The year 2017 has been a nightmare for transit agencies across the nation. Transit carried fewer riders in the first ten months of 2017 than in the same months in 2016 in 46 of the nation’s 50 largest urban areas.
According to the latest data posted by the Federal Transit administration, the transit industry carried 1.4 percent more transit riders in October, 2017 than in the same month the year before. However, most of this growth was due to a 6.6 percent recovery of transit ridership in the New York urban area; subtract New York and national ridership fell by 2.3 percent.
After New York, the five largest urban areas–Los Angeles, Chicago, Miami, Philadelphia, and Dallas-Ft. Worth–all saw continued declines in ridership. Houston ridership grew by 8.1 percent, possibly indicating that Houston’s 2015 bus reforms are still paying off but perhaps also because so many automobiles were destroyed by Hurricane Harvey. Seattle ridership grew by 5.3 percent, Detroit’s by 6.4 percent, and small gains were also posted in the Washington, Boston, San Francisco, Portland, and a few other urban areas. But October ridership declined in 36 of the top 50 urban areas.
Charlotte, supposedly a light-rail success story, saw October ridership fall by a staggering 17.5 percent from the previous October, contributing to a 9.0 percent decline in the year to date. October ridership fell by 14.2 percent in Cleveland, 13.0 percent in Sacramento, and 10.4 percent in Milwaukee. Although the American Public Transportation Association claims that top transit officials aren’t much worried about recent ridership declines, they should be, especially if they are from one of these cities.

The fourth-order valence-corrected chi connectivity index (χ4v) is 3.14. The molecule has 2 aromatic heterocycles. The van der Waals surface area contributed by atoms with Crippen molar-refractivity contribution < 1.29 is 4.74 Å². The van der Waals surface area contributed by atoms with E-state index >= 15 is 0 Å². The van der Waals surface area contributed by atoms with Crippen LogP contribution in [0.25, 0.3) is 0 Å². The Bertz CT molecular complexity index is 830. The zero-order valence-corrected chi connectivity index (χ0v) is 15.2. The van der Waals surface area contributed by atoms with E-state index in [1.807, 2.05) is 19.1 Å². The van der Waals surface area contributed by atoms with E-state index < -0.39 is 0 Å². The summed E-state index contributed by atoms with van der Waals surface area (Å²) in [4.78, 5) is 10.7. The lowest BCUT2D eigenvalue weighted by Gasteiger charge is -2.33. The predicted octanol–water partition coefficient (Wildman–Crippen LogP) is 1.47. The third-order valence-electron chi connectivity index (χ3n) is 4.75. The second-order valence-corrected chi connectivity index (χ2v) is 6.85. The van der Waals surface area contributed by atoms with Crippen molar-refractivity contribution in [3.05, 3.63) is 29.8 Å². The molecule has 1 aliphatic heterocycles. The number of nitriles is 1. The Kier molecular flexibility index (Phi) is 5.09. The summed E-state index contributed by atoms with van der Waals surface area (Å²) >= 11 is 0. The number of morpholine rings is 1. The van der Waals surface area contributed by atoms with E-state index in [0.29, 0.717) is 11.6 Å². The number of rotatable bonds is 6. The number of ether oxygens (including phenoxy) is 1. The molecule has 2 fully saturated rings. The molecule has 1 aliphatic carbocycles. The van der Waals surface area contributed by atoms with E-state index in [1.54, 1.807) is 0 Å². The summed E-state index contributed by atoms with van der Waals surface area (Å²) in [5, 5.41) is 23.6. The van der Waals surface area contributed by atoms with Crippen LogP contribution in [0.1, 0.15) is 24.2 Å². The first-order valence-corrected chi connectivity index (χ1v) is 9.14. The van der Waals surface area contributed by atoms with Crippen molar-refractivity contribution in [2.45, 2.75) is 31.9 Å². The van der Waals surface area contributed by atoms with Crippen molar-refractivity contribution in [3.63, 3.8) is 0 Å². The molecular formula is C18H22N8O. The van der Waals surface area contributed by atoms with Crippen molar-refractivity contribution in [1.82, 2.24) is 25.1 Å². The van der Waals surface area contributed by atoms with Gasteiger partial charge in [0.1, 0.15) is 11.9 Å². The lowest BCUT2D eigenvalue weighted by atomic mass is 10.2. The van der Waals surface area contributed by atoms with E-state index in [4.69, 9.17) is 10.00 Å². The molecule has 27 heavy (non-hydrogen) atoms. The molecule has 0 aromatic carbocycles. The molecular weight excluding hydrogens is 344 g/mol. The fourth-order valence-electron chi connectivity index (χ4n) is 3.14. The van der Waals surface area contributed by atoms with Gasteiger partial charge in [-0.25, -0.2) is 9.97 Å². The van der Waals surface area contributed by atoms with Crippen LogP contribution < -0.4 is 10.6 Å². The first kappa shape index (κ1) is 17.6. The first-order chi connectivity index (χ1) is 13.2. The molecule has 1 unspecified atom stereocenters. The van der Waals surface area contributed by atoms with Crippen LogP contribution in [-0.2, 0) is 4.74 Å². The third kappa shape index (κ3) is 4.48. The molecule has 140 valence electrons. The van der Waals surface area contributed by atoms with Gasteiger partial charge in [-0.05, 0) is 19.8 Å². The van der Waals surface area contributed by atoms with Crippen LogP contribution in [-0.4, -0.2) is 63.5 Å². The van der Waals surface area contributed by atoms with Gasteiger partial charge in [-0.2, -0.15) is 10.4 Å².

The reasons for the declines vary somewhat from region to region, but the growth of ride-sharing services seems to play an important role. Deteriorating infrastructure definitely played a role in New York, Washington, and a few other urban areas. Cuts to bus service to pay for expensive new rail lines are a big factor in Los Angeles, Charlotte, and other areas that have recently opened light-rail lines.
Rail transit didn’t seem to make a consistent difference to overall ridership. The gains in San Francisco and Boston were due mainly to buses, as both light and heavy rail lost riders in those two regions in October. In Los Angeles and Charlotte, rail ridership grew but bus ridership fell by more.
FTA’s raw data shows monthly ridership by mode and transit agency since 2002. As usual, I’ve posted a version modified to include annual totals and totals by transit agency (starting on row 2100) and for the 200 largest urban areas (starting on row 3300). Columns HL through HO show ridership gains or losses over various periods such as October 2017 vs. 2016 or January-October 2017 vs. 2016, 2014, and 2010.